(Thanks to the University of Michigan’s Health Services for creating this particular “wellness wheel”)

 Reflection Questions:

  • What are your experiences with role strain and role conflict? What do they look like in your work? Home? Other areas of your life? Do they blend from one area to the others? If so, how?
  • If you scaled your state of “wellness” from 1 (not well) to 10 (very well), where would you be? Does this number move? If so, what causes this change? What are the factors in your life that lead to you choosing this number?
  • What’re some things that you do each day, week, month, or year for yourself? For others? Are they compensatory?



Strategic Communication: Creating a Productive and Meaningful Conversation

How to Get What You Want Without Sounding Like a Total A-Hole.

Even people with the best intentions can come off sounding like total a-holes sometimes. Why? Because the way that they’re expressing themselves is, in one way or another, offensive to those around them. In work settings, this can be particularly challenging- many don’t have the ability to tell off an employer or stomp out of the office, so as leaders (and those that work with/for them), it’s our responsibility to learn to communicate in the most effective and non-offensive ways possible. Sometimes “being short” with someone can come off as rude or demanding. In fact, this is something that many professionals are taught to do- CEOs and other executives are inclined to keep e-mails short, as are University faculty and other busy individuals. In graduate school, I was encouraged to keep e-mails to faculty as brief as possible (“brief” is a relative term). The truth is that communication, be it verbal or written, can be concise while still being affirming, genuine and effective.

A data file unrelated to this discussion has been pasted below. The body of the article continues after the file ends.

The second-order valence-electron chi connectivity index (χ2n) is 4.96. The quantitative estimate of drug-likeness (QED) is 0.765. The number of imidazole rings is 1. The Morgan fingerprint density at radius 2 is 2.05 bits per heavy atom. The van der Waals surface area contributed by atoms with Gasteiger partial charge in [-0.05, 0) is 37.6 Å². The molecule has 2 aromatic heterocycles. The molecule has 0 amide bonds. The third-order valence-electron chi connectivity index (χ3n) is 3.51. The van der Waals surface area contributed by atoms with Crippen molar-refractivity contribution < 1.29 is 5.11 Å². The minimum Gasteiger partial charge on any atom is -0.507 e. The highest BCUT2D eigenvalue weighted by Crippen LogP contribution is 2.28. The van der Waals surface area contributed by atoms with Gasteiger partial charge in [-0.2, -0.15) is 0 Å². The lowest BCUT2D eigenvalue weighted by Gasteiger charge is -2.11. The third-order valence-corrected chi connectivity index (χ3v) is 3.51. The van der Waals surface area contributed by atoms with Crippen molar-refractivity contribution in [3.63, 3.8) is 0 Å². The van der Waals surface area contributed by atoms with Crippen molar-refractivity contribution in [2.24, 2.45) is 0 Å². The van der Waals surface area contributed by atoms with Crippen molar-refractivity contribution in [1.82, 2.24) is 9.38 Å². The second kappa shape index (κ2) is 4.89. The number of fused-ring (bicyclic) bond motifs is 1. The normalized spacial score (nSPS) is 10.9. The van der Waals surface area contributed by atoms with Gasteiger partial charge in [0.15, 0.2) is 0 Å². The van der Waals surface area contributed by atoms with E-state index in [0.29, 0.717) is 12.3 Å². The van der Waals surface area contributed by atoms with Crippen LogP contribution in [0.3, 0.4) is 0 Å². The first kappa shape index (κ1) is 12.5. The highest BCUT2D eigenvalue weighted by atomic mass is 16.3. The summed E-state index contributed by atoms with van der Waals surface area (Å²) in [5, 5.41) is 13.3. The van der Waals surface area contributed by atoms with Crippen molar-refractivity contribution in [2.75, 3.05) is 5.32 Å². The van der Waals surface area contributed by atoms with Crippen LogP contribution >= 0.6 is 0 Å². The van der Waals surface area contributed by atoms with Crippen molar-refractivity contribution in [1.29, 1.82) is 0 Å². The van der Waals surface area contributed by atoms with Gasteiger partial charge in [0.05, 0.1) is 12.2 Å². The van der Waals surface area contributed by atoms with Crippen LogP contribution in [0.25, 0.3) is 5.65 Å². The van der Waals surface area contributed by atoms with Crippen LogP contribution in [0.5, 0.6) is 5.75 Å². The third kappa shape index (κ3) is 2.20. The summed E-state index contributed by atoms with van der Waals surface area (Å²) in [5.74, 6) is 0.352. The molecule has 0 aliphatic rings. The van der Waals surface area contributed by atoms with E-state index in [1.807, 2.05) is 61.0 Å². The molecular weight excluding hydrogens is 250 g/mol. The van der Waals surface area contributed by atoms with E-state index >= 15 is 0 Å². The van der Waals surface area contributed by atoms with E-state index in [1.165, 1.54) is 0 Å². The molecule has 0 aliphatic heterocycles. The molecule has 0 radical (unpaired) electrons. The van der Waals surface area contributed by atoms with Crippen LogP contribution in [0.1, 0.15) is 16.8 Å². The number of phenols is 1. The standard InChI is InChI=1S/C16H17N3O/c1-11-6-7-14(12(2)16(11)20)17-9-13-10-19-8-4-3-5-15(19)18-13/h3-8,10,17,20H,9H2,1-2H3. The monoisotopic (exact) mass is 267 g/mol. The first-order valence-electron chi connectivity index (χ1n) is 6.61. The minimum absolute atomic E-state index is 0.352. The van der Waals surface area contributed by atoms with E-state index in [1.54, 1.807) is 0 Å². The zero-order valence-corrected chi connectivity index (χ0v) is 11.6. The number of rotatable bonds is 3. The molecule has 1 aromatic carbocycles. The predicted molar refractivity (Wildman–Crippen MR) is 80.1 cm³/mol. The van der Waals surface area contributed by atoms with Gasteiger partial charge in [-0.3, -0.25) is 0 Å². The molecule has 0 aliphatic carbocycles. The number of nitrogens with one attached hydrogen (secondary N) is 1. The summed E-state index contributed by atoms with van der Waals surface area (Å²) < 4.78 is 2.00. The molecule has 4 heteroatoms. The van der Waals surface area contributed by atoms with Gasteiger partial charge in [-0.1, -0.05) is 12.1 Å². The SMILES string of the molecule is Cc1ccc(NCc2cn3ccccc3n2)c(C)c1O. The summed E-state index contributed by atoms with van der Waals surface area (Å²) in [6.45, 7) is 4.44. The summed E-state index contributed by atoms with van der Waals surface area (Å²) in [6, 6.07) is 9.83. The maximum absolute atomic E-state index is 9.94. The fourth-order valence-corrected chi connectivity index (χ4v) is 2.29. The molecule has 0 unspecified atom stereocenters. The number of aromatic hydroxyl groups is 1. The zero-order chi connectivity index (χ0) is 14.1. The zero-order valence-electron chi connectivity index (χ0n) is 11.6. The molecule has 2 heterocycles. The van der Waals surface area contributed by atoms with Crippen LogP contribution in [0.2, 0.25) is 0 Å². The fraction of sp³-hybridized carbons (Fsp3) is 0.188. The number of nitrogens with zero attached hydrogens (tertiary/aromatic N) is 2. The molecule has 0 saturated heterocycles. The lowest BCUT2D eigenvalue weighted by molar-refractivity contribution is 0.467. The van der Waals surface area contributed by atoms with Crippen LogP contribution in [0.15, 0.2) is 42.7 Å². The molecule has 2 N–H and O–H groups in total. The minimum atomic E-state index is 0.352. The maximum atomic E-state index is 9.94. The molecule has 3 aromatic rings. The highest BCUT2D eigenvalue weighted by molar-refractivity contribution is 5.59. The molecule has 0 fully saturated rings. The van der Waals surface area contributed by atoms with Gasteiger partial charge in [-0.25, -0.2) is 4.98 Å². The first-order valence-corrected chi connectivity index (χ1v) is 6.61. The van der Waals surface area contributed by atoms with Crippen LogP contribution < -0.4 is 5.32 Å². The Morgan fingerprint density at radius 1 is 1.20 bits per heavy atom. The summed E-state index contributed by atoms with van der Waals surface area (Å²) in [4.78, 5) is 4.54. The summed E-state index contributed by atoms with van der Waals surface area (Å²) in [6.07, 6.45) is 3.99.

Here are some things to be mindful of when talking to (or e-mailing) others:

Avoid passive-aggressive remarks:

Don’t slip an underhanded insult into the conversation- it doesn’t go unnoticed, and it can make you look slimy. One of the problems with this method of communication is that it does not allow someone to defend themselves or speak to this comment without it appearing confrontational. The implicit insult feels like a stab in the back: you didn’t see it coming, and it’s really not a fair fight. If you have something to say, find a way to approach it with transparency or don’t bring it up at all.

Focus on/position the issue outside of the person (ie. externalization):